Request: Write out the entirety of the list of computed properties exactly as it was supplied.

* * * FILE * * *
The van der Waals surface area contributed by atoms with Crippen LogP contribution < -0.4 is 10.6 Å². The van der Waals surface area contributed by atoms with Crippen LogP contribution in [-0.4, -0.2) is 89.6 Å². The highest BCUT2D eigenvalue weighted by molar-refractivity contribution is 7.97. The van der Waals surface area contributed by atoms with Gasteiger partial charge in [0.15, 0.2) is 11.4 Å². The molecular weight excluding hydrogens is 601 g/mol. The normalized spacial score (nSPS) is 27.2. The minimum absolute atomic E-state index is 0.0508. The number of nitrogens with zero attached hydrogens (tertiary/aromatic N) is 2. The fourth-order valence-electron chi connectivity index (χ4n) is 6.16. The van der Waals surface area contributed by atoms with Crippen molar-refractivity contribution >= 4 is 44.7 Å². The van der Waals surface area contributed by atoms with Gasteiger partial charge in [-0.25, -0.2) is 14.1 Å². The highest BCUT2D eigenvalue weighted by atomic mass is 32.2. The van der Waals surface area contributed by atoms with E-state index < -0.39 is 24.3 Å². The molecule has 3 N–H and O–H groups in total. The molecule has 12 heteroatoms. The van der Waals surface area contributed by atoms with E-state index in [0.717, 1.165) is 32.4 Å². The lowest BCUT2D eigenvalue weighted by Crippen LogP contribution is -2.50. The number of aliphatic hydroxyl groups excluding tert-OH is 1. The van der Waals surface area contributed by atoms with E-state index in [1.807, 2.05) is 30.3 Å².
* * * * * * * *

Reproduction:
The van der Waals surface area contributed by atoms with Crippen LogP contribution < -0.4 is 10.6 Å². The van der Waals surface area contributed by atoms with Crippen LogP contribution in [-0.4, -0.2) is 89.6 Å². The highest BCUT2D eigenvalue weighted by molar-refractivity contribution is 7.97. The van der Waals surface area contributed by atoms with Gasteiger partial charge in [0.15, 0.2) is 11.4 Å². The molecular weight excluding hydrogens is 601 g/mol. The normalized spacial score (nSPS) is 27.2. The minimum absolute atomic E-state index is 0.0508. The number of nitrogens with zero attached hydrogens (tertiary/aromatic N) is 2. The fourth-order valence-electron chi connectivity index (χ4n) is 6.16. The van der Waals surface area contributed by atoms with Crippen molar-refractivity contribution >= 4 is 44.7 Å². The van der Waals surface area contributed by atoms with Gasteiger partial charge in [-0.25, -0.2) is 14.1 Å². The highest BCUT2D eigenvalue weighted by atomic mass is 32.2. The van der Waals surface area contributed by atoms with E-state index < -0.39 is 24.3 Å². The molecule has 3 N–H and O–H groups in total. The molecule has 12 heteroatoms. The van der Waals surface area contributed by atoms with E-state index in [0.717, 1.165) is 32.4 Å². The lowest BCUT2D eigenvalue weighted by Crippen LogP contribution is -2.50. The number of aliphatic hydroxyl groups excluding tert-OH is 1. The van der Waals surface area contributed by atoms with E-state index in [1.807, 2.05) is 30.3 Å².